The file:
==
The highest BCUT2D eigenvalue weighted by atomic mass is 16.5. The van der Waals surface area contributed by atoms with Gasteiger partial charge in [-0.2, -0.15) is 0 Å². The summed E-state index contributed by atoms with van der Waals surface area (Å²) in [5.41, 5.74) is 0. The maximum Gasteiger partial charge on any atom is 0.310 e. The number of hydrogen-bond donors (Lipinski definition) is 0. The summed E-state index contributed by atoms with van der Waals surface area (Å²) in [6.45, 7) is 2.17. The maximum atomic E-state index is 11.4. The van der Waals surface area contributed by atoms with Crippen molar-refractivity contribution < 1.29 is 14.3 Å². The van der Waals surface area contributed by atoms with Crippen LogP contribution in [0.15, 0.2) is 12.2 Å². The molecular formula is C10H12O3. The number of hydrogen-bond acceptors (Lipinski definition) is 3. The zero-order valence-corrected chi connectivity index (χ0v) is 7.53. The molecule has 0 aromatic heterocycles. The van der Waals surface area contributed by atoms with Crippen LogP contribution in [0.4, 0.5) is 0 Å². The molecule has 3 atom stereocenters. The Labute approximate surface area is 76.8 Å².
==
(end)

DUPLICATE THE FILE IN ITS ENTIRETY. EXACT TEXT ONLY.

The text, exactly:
The highest BCUT2D eigenvalue weighted by atomic mass is 16.5. The van der Waals surface area contributed by atoms with Gasteiger partial charge in [-0.2, -0.15) is 0 Å². The summed E-state index contributed by atoms with van der Waals surface area (Å²) in [5.41, 5.74) is 0. The maximum Gasteiger partial charge on any atom is 0.310 e. The number of hydrogen-bond donors (Lipinski definition) is 0. The summed E-state index contributed by atoms with van der Waals surface area (Å²) in [6.45, 7) is 2.17. The maximum atomic E-state index is 11.4. The van der Waals surface area contributed by atoms with Crippen molar-refractivity contribution < 1.29 is 14.3 Å². The van der Waals surface area contributed by atoms with Crippen LogP contribution in [0.15, 0.2) is 12.2 Å². The molecular formula is C10H12O3. The number of hydrogen-bond acceptors (Lipinski definition) is 3. The zero-order valence-corrected chi connectivity index (χ0v) is 7.53. The molecule has 0 aromatic heterocycles. The van der Waals surface area contributed by atoms with Crippen LogP contribution in [0.4, 0.5) is 0 Å². The molecule has 3 atom stereocenters. The Labute approximate surface area is 76.8 Å².